Batista closing downtown photo studio and gallery
Published: Sunday, August 18, 2013 at 6:45 a.m.
Last Modified: Saturday, August 17, 2013 at 6:46 p.m.
Randy Batista said it was always part of his master plan to close his downtown photo studio and gallery and devote more time to art photography and documentary work.
So when 160over90 — a branding agency from Philadelphia — called wanting his building, he went along with it.
"It happened rather promptly," he said.
Batista, 64, informed friends and customers by email last week with the "good news about changes in my life" after four decades of studio work.
"I want to explore changes occurring in Cuba, as well as pursuing some 'back-burner' projects that will require travel to some new places," he wrote.
Randy Batista Photography will clear out of the building in a couple of weeks, and he said he plans to be in Cuba on Sept. 1 on a "photo safari" at a nature preserve.
Batista said he will remain in Gainesville and continue to do some commercial work and custom portraits on location. With a renewed focus on art photography, he said he also hopes other galleries will feature his work now that he won't have his own studio.
Batista grew up in Cuba, leaving at age 11 in 1961.
After graduating from the University of Florida with a degree in fine arts, he opened a black-and-white photo processing lab in 1974, doing custom printing in half of a duplex while he lived in the other half. The building at 505 S. Main St. has since been torn down.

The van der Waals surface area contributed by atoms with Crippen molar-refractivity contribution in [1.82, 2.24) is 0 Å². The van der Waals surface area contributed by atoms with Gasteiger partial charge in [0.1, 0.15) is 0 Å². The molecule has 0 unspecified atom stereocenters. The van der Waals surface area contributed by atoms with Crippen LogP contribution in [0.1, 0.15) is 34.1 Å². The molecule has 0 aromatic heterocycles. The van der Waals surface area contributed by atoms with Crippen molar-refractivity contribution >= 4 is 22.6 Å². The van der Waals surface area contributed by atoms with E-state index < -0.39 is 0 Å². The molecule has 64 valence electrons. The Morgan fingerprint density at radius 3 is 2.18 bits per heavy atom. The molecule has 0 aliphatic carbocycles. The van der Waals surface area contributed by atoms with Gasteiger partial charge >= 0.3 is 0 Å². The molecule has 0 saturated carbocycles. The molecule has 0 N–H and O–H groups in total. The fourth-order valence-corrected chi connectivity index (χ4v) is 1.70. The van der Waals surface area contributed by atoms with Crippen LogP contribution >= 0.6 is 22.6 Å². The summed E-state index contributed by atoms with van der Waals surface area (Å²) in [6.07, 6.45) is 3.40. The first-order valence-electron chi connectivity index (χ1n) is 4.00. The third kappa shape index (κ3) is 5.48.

Batista's business, originally called Media Image Studio, moved to its current location at 21 SE Second Place next to the Hippodrome Theatre in 1981. The building — built in 1935 — had been a gas service station and later a Pontiac car dealership, first Batey Pontiac and then Montgomery Pontiac. The Pontiac Indian head logo is still visible on the outside of the building, and the photo gallery is in the former auto showroom. The previous tenant was a hair salon where Batista got his hair cut. He told the owner he would like to move in when the building came up for rent.
"Within three months, they said, 'We're leaving,' " he recalled.
He rented for five years before buying the building in 1986.
Batista said downtown has come a long way since he moved there about the same time developers Ken and Linda McGurn were starting to revitalize the area. When he started there, he said downtown was deserted. Now, he said he sees a good arts community and restaurants coming "in droves."
"From that sense, it was nice to be one of the people who set the ball in motion down here, where we realized, by God, this is just a really cool place," he said.
Over the years, Batista has held numerous fundraisers at his gallery.
"That's one of the things I'm really proud of — that we were able to give back to the community as much as they gave to us," he said.
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